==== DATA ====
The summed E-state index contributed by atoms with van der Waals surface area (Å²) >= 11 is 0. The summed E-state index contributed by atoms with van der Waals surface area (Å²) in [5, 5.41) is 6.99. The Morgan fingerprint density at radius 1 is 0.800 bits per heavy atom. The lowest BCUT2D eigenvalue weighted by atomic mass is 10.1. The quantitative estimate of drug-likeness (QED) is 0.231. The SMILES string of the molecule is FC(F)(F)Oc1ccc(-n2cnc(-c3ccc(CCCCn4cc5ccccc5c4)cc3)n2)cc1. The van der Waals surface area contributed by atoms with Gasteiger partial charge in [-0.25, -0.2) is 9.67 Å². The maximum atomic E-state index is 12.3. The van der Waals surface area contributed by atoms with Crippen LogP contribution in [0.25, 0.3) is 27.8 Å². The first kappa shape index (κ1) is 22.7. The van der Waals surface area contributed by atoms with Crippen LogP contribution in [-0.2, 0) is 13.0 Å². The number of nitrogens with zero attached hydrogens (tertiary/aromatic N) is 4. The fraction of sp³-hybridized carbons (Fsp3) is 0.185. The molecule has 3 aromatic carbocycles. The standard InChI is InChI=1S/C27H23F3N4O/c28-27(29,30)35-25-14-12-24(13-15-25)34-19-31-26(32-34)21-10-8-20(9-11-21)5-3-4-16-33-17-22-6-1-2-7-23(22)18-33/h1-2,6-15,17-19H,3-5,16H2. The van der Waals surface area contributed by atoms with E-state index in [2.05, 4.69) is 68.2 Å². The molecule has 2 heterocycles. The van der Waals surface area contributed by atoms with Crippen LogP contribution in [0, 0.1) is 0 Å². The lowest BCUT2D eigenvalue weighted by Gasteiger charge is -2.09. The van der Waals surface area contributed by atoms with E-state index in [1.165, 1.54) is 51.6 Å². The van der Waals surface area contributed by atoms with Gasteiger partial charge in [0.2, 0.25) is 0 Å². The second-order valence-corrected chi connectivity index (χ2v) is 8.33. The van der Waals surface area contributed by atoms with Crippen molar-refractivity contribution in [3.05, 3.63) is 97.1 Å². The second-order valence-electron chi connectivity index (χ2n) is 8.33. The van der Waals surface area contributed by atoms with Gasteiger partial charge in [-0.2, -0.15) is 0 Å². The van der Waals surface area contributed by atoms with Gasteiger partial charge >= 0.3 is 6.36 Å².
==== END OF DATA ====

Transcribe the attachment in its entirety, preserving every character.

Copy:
The summed E-state index contributed by atoms with van der Waals surface area (Å²) >= 11 is 0. The summed E-state index contributed by atoms with van der Waals surface area (Å²) in [5, 5.41) is 6.99. The Morgan fingerprint density at radius 1 is 0.800 bits per heavy atom. The lowest BCUT2D eigenvalue weighted by atomic mass is 10.1. The quantitative estimate of drug-likeness (QED) is 0.231. The SMILES string of the molecule is FC(F)(F)Oc1ccc(-n2cnc(-c3ccc(CCCCn4cc5ccccc5c4)cc3)n2)cc1. The van der Waals surface area contributed by atoms with Gasteiger partial charge in [-0.25, -0.2) is 9.67 Å². The maximum atomic E-state index is 12.3. The van der Waals surface area contributed by atoms with Crippen LogP contribution in [0.25, 0.3) is 27.8 Å². The first kappa shape index (κ1) is 22.7. The van der Waals surface area contributed by atoms with Crippen LogP contribution in [-0.2, 0) is 13.0 Å². The number of nitrogens with zero attached hydrogens (tertiary/aromatic N) is 4. The fraction of sp³-hybridized carbons (Fsp3) is 0.185. The molecule has 3 aromatic carbocycles. The standard InChI is InChI=1S/C27H23F3N4O/c28-27(29,30)35-25-14-12-24(13-15-25)34-19-31-26(32-34)21-10-8-20(9-11-21)5-3-4-16-33-17-22-6-1-2-7-23(22)18-33/h1-2,6-15,17-19H,3-5,16H2. The van der Waals surface area contributed by atoms with E-state index in [2.05, 4.69) is 68.2 Å². The molecule has 2 heterocycles. The van der Waals surface area contributed by atoms with Crippen LogP contribution in [0, 0.1) is 0 Å². The lowest BCUT2D eigenvalue weighted by Gasteiger charge is -2.09. The van der Waals surface area contributed by atoms with E-state index in [1.165, 1.54) is 51.6 Å². The van der Waals surface area contributed by atoms with Gasteiger partial charge in [0.2, 0.25) is 0 Å². The second-order valence-corrected chi connectivity index (χ2v) is 8.33. The van der Waals surface area contributed by atoms with Crippen molar-refractivity contribution in [3.05, 3.63) is 97.1 Å². The second-order valence-electron chi connectivity index (χ2n) is 8.33. The van der Waals surface area contributed by atoms with Gasteiger partial charge in [-0.2, -0.15) is 0 Å². The van der Waals surface area contributed by atoms with Gasteiger partial charge >= 0.3 is 6.36 Å².